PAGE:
Global Perspectives: Two Currencies in a Race, Both Coming in Second
Weekly commentary on international finance and economics including global events and how world issues affect our domestic issues.
Two Currencies in a Race, Both Coming in Second
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Markets were expecting a dovish tone from the U.S. Federal Reserve at its March meeting, and Fed Chair Jerome Powell certainly didn't disappoint. The Fed acknowledged slowing economic momentum and soft inflation and downgraded its economic forecast.
Additionally, the Fed signaled that it would slow the pace of its balance sheet normalization and end it completely by September. From a global perspective, a pause by the Fed gives us pause when looking at the U.S. dollar and how this changes our thoughts going forward. Those who have been following our forecasts know that we expected some weakness in the U.S. dollar after the first quarter of 2019. That view got a boost Wednesday with the Fed's moves.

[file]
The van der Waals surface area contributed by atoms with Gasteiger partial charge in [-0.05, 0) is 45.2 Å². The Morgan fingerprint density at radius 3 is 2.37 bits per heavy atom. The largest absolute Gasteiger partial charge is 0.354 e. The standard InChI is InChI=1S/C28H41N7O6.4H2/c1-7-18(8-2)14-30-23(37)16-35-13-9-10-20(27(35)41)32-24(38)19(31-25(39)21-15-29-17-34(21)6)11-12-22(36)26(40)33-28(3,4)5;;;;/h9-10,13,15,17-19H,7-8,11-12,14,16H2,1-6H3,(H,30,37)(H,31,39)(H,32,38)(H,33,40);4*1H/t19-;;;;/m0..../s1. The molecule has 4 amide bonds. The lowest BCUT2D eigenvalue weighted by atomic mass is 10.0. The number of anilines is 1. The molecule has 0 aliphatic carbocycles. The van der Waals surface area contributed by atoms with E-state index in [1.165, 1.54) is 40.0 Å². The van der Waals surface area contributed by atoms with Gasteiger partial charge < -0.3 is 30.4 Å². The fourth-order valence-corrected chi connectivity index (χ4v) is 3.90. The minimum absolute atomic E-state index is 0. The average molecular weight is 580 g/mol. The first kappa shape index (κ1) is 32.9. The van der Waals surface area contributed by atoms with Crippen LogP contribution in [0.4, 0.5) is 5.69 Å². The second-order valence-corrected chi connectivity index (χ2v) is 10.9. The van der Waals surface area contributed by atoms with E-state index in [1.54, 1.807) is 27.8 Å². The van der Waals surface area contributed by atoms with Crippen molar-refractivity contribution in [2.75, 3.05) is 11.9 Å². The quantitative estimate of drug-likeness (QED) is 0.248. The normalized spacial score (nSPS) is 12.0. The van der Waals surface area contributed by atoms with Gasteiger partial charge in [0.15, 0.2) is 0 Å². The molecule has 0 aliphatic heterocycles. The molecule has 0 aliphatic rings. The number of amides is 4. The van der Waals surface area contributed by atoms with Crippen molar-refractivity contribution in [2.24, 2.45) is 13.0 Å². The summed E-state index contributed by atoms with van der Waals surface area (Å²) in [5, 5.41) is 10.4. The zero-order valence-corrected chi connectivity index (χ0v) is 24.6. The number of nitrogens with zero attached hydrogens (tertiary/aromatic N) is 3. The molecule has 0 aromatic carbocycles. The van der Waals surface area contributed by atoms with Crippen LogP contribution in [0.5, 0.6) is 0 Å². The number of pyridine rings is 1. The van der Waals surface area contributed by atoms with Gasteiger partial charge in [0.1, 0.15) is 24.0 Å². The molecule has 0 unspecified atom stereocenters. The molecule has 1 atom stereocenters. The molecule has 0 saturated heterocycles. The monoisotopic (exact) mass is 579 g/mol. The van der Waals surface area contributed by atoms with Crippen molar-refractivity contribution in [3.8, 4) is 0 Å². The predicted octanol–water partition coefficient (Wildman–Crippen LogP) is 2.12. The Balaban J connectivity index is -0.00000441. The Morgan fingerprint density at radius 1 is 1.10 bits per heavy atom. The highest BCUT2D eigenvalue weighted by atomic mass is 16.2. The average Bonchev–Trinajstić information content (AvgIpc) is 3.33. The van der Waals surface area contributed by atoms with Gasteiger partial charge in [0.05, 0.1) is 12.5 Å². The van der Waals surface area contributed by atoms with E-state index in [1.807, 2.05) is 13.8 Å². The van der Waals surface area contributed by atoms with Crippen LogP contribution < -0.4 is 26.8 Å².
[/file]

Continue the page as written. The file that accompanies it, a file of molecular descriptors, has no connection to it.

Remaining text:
What interested us was the trading action in the first few hours after the Fed meeting. There was an initial reaction of most currencies to strengthen against the greenback. The one outlier was the British pound, which lost ground as the Fed meeting happened on the same day as news broke about what the EU would accept from the U.K. in terms of a proposed Brexit delay. Essentially, pressure is building for the U.K. to either take Prime Minister Theresa May's negotiated deal, or risk a hard Brexit.
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